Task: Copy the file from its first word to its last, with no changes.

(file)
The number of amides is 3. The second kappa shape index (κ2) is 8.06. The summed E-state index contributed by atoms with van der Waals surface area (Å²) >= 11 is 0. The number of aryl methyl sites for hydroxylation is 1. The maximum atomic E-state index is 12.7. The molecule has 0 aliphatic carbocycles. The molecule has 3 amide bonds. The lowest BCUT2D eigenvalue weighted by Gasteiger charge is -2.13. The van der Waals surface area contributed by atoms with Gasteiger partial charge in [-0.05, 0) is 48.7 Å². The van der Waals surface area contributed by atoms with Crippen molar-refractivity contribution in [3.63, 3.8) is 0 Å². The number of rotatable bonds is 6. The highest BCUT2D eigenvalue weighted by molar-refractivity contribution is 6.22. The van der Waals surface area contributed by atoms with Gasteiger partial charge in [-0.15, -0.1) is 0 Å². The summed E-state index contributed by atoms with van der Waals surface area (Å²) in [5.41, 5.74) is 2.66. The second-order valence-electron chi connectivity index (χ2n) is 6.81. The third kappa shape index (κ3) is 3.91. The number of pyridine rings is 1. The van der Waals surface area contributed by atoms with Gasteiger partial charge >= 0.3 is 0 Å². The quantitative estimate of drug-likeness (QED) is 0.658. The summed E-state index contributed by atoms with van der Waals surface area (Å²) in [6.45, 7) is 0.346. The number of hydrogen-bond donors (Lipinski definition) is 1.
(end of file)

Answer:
The number of amides is 3. The second kappa shape index (κ2) is 8.06. The summed E-state index contributed by atoms with van der Waals surface area (Å²) >= 11 is 0. The number of aryl methyl sites for hydroxylation is 1. The maximum atomic E-state index is 12.7. The molecule has 0 aliphatic carbocycles. The molecule has 3 amide bonds. The lowest BCUT2D eigenvalue weighted by Gasteiger charge is -2.13. The van der Waals surface area contributed by atoms with Gasteiger partial charge in [-0.05, 0) is 48.7 Å². The van der Waals surface area contributed by atoms with Crippen molar-refractivity contribution in [3.63, 3.8) is 0 Å². The number of rotatable bonds is 6. The highest BCUT2D eigenvalue weighted by molar-refractivity contribution is 6.22. The van der Waals surface area contributed by atoms with Gasteiger partial charge in [-0.15, -0.1) is 0 Å². The summed E-state index contributed by atoms with van der Waals surface area (Å²) in [5.41, 5.74) is 2.66. The second-order valence-electron chi connectivity index (χ2n) is 6.81. The third kappa shape index (κ3) is 3.91. The number of pyridine rings is 1. The van der Waals surface area contributed by atoms with Gasteiger partial charge >= 0.3 is 0 Å². The quantitative estimate of drug-likeness (QED) is 0.658. The summed E-state index contributed by atoms with van der Waals surface area (Å²) in [6.45, 7) is 0.346. The number of hydrogen-bond donors (Lipinski definition) is 1.